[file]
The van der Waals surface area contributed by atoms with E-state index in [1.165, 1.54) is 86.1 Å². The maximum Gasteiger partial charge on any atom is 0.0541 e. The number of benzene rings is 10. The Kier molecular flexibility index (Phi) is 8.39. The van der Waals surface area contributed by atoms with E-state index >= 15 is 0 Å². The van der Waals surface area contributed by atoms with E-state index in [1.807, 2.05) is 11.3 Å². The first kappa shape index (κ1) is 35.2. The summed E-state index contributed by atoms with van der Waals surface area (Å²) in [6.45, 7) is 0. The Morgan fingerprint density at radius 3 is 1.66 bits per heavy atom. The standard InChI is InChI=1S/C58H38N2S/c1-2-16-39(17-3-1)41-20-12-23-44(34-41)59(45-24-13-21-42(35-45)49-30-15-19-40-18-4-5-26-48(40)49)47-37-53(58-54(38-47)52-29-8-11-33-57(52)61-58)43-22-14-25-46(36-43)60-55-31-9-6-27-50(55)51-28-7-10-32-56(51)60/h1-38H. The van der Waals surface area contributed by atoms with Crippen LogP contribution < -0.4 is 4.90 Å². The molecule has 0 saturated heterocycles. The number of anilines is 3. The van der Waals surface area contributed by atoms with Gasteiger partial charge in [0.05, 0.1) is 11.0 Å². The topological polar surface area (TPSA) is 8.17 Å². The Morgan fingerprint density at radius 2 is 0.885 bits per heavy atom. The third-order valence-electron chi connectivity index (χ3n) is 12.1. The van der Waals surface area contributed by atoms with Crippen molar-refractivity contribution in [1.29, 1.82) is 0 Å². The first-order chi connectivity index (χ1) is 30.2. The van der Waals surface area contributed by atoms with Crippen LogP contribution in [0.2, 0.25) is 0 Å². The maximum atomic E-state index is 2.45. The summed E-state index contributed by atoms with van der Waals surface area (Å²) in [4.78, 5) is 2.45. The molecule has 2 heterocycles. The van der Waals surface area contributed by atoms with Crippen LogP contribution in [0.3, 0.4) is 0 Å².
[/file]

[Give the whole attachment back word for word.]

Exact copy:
The van der Waals surface area contributed by atoms with E-state index in [1.165, 1.54) is 86.1 Å². The maximum Gasteiger partial charge on any atom is 0.0541 e. The number of benzene rings is 10. The Kier molecular flexibility index (Phi) is 8.39. The van der Waals surface area contributed by atoms with E-state index >= 15 is 0 Å². The van der Waals surface area contributed by atoms with E-state index in [1.807, 2.05) is 11.3 Å². The first kappa shape index (κ1) is 35.2. The summed E-state index contributed by atoms with van der Waals surface area (Å²) in [6.45, 7) is 0. The Morgan fingerprint density at radius 3 is 1.66 bits per heavy atom. The standard InChI is InChI=1S/C58H38N2S/c1-2-16-39(17-3-1)41-20-12-23-44(34-41)59(45-24-13-21-42(35-45)49-30-15-19-40-18-4-5-26-48(40)49)47-37-53(58-54(38-47)52-29-8-11-33-57(52)61-58)43-22-14-25-46(36-43)60-55-31-9-6-27-50(55)51-28-7-10-32-56(51)60/h1-38H. The van der Waals surface area contributed by atoms with Crippen LogP contribution < -0.4 is 4.90 Å². The molecule has 0 saturated heterocycles. The number of anilines is 3. The van der Waals surface area contributed by atoms with Gasteiger partial charge in [0.05, 0.1) is 11.0 Å². The topological polar surface area (TPSA) is 8.17 Å². The Morgan fingerprint density at radius 2 is 0.885 bits per heavy atom. The third-order valence-electron chi connectivity index (χ3n) is 12.1. The van der Waals surface area contributed by atoms with Crippen molar-refractivity contribution in [1.29, 1.82) is 0 Å². The first-order chi connectivity index (χ1) is 30.2. The van der Waals surface area contributed by atoms with Crippen LogP contribution in [0.2, 0.25) is 0 Å². The maximum atomic E-state index is 2.45. The summed E-state index contributed by atoms with van der Waals surface area (Å²) in [4.78, 5) is 2.45. The molecule has 2 heterocycles. The van der Waals surface area contributed by atoms with Crippen LogP contribution in [0.3, 0.4) is 0 Å².